• U.K. Aviation Watchdog Prepares for Possible Thomas Cook Collapse
    Bloomberg

    U.K. Aviation Watchdog Prepares for Possible Thomas Cook Collapse

    (Bloomberg) -- Want the lowdown on European markets? In your inbox before the open, every day. Sign up here.The U.K. aviation regulator is preparing for a possible collapse of tour operator Thomas Cook Plc ahead of a showdown with bondholders, the Times of London reported, without saying where it got the information.The Civil Aviation Authority is making contingency plans for the possibility of having to repatriate “hundreds of thousands” of passengers stranded abroad, the newspaper said. The regulator’s preparations come ahead of an Oct. 1 deadline for renewal of Thomas Cook’s air travel organizer’s license. The U.K. Civil Aviation Authority was unavailable for comment outside of normal working hours. Thomas Cook declined to comment on a possible delay of the meeting. Thomas Cook is currently trying to secure a more than 1 billion-pound ($1.3 billion) rescue package with lenders and bondholders including Fosun International Ltd. The travel agent may appeal to the courts to push back a bondholder meeting set for Wednesday in order to gain more time to finalize the restructuring agreement, the Financial Times reported without saying where it got the information.Thomas Cook’s bonds fell to record lows on Friday and shares have fallen 84% this year as it seeks a rescue amid wilting profits, falling demand and the impact of Brexit. Last week, a group of hedge funds holding credit insurance on the company was said to challenge the plan in order to ensure they get a payout. Thomas Cook has lined up AlixPartners as an adviser if rescue talks with Fosun and other lenders fall apart.\--With assistance from Niluksi Koswanage.To contact the reporter on this story: Michael Msika in London at mmsika4@bloomberg.netTo contact the editors responsible for this story: Blaise Robinson at brobinson58@bloomberg.net, Stephen Treloar, Andrew DavisFor more articles like this, please visit us at bloomberg.com©2019 Bloomberg L.P.

  • Why the Thomas Cook share price fell 27% in August
    Fool.co.uk

    Why the Thomas Cook share price fell 27% in August

    The Thomas Cook Group plc (LON:TCG) share price had another shocking month in August but is the stock now a stunning bargain or a portfolio destroyer?

  • Thomas Cook Group plc (LON:TCG): What Does Its Beta Value Mean For Your Portfolio?
    Simply Wall St.

    Thomas Cook Group plc (LON:TCG): What Does Its Beta Value Mean For Your Portfolio?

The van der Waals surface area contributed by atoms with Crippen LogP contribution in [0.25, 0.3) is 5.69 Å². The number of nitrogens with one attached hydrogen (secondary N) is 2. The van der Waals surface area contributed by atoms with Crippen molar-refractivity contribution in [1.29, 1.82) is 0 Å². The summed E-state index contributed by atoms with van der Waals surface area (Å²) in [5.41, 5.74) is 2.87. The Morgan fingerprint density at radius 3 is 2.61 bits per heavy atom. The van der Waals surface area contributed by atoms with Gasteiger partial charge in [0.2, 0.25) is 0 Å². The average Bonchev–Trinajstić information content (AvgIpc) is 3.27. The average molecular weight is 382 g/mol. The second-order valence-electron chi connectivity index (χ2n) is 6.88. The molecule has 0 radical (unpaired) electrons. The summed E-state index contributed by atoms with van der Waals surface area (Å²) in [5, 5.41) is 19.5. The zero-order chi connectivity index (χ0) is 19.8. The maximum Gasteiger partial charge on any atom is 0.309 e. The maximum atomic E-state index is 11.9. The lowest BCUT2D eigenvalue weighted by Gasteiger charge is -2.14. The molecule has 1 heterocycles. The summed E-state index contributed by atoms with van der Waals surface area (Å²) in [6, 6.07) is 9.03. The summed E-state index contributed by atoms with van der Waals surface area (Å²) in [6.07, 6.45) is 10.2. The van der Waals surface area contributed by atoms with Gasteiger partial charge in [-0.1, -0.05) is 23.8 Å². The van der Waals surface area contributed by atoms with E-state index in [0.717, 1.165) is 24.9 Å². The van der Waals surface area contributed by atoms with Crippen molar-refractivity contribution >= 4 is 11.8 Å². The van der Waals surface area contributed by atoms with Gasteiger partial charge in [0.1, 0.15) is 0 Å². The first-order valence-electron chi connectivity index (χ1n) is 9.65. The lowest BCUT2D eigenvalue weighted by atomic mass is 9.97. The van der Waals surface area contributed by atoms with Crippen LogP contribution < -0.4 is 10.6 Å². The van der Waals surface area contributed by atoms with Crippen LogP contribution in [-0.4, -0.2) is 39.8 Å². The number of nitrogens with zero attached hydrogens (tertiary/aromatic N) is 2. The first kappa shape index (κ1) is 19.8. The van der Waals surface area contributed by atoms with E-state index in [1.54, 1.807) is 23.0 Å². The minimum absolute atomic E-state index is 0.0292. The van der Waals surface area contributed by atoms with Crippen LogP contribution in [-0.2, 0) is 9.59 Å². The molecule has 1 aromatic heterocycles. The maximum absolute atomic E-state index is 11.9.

Anyone researching Thomas Cook Group plc (LON:TCG) might want to consider the historical volatility of the share...

  • Bloomberg

    Thomas Cook Rescue to Be Challenged

    (Bloomberg) -- Holders of credit insurance on Thomas Cook Group Plc are drawing up plans to potentially block the U.K. travel agent’s $1.1 billion rescue in order to ensure they get a payout.The group of hedge funds, including Sona Asset Management and XAIA Investment GmbH, may vote against a bailout led by Fosun Tourism Group at a creditor meeting on Sept. 18 if they don’t secure their payment before then, according to people familiar with the plan. Fosun’s rescue includes a debt-for-equity swap that could prevent compensation on their default insurance.The hedge funds are drawing up the plans because they fear the conversion into equity swap that’s central to the restructuring may leave their holdings of credit-default-swaps with no debt to insure. This would prevent a payout in accordance with the contracts.Law firm Fieldfisher LLP is representing them, the people said asking not to be named discussing private information. The investors also bought Thomas Cook bonds entitling them to attend the meeting.Under the rules of schemes of arrangement -- a U.K. court procedure -- the investors will need to hold at least 25% of Thomas Cook’s bonds to influence the debt restructuring. Investors hold about $261 million of swaps on Thomas Cook in total, according to the latest data from the International Swaps & Derivatives Association.Representatives for Fieldfisher, Sona and XAIA declined to comment on the plans.The group has already contacted Thomas Cook’s financial adviser PJT Partners and the bondholders’ legal adviser Milbank, according to the people familiar with the matter.Representatives from PJT and Milbank declined to comment.Thomas Cook declined to comment. As part of the schemes of arrangement, the company may file for Chapter 15 court protection from creditors in the U.S. That could trigger a payout on the default swaps before next week’s bondholder meeting and solve the problem for the insurance holders.Read more: Credit Swaps Flaw Spurs Trade on Thomas Cook Debt RestructuringThe travel company sought its rescue amid wilting profits as its core north-European customers vacationed at home during successive summer heatwaves. Uncertainty over the economic impact of Brexit has also weighed on demand.Sona has successfully steered a similar maneuver in the past. The London-based fund ensured payouts on New Look Retail Group Ltd.’s swaps earlier this year by buying enough of the U.K. fashion retailer’s bonds to influence its debt restructuring.To contact the reporter on this story: Katie Linsell in London at klinsell@bloomberg.netTo contact the editors responsible for this story: Vivianne Rodrigues at vrodrigues3@bloomberg.net, Chris VellacottFor more articles like this, please visit us at bloomberg.com©2019 Bloomberg L.P.